Bloody Nose, Empty Pockets (2020)

Premise: A look at the final moments of a Las Vegas dive bar called ‘The Roaring 20s’.

Sometimes you want to go

Where everybody knows your name,

And they’re always glad you came;

You want to be where you can see,

Our troubles are all the same;

You want to be where everybody knows your name.

The Roaring 20’s Cocktail Lounge may not have much in common with the titular bar from the long-running sitcom, but try telling that to those that love it most, the ones that populate it on its final night before closing. Bloody Nose, Empty Pockets, directed by brothers Bill and Turner Ross, chronicles that fateful day, from open to close, in Las Vegas. It’s a nondescript hole in the wall in a bankrupt strip mall, far from the neon allure of the strip and all it represents. The bar is only large enough to squeeze in a handful of booths, a jukebox, a couple couches, and a few spare feet for dancing between friends. Every town in America surely contains half a dozen bars just like it, so why is this one special?

The Ross brothers take a fly on the wall approach to their latest documentary, a la Altman’s Nashville, if that film were populated by regular folks with lesser dreams. Not to diminish the stories of the people we meet, of course. They dispense life advice, share philosophical wisdom, and air their grievances. There are no talking heads, no title cards (save for the occasional running clock to show the passing of the day), and no opening crawl giving the history of the bar or who these people are. Some stay throughout the entirety of the film, some try to stay and end up drinking too much, and some we only meet halfway through, but each one the Ross brothers feature makes a memorable impression.

Do a scant amount of research and you’ll find the premise of Bloody Nose may not be as realistic as it first appears. The Ross brothers actually rented the setting of the bar, populated it with patrons of other bars they had previously met, and told them to act as if it was the last day before their favorite bar closes for good. Does this revelation cheapen the naturalism of it all? If you’re looking for pure and simple documentary, maybe. But look at it as a way of presenting average people in a cinéma vérité fashion, and what you’ll find is a powerful look at human relationships. Bloody Nose could have easily been a film about the death of small businesses in an uncertain world (coincidentally, the footage was filmed the day after Donald Trump’s election in 2016), but the Ross brothers resist the urge to make any kind of grand statements. They’re clearly more interested in exploring what’s going on in the (inebriated) hearts and minds of their subjects.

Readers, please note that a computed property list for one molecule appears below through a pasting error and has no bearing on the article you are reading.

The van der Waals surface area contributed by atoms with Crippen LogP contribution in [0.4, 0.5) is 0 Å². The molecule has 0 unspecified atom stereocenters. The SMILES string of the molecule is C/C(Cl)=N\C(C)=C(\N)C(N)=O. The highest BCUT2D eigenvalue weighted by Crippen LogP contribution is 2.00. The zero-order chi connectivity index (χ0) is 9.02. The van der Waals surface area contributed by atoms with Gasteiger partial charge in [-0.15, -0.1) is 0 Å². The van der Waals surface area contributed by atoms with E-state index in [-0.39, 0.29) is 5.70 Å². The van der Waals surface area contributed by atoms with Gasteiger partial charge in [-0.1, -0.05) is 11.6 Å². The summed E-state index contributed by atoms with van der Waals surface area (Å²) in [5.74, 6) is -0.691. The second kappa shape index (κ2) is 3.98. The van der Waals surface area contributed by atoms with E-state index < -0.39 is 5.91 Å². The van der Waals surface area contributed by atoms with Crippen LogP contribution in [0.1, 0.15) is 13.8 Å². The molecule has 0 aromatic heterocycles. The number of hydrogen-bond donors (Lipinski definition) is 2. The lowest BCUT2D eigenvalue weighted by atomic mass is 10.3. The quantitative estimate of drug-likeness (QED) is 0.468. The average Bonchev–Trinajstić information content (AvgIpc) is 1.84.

From a filmmaking standpoint, Bill and Turner are clearly capable directors worth paying attention to. They know where to direct the camera and what to focus on, despite all the noise and chaos happening around them. As the bar clears out near the end of the night and the patrons celebrate outside with sparklers, the film switches to security footage, capturing a lingering bartender staring wistfully around the space. Take the film at face value, and you’ll realize that she’s not only out of a job now, but who knows when she’ll see these people again? It’s telling that the Ross brothers never “cast” someone to play the role of the bar’s owner. Perhaps it’s not supposed to be owned by a singular person; rather, it’s brought to life by those that inhabit it.

About the Writer: Ben Sears is a life-long Indianapolis resident, husband, and father of two boys, as well as a contributing writer on Aside from watching movies and television, Ben enjoys photography ( and running marathons, but never at the same time. That would be difficult.

Leave a Reply

Fill in your details below or click an icon to log in: Logo

You are commenting using your account. Log Out /  Change )

Facebook photo

You are commenting using your Facebook account. Log Out /  Change )

Connecting to %s

This site uses Akismet to reduce spam. Learn how your comment data is processed.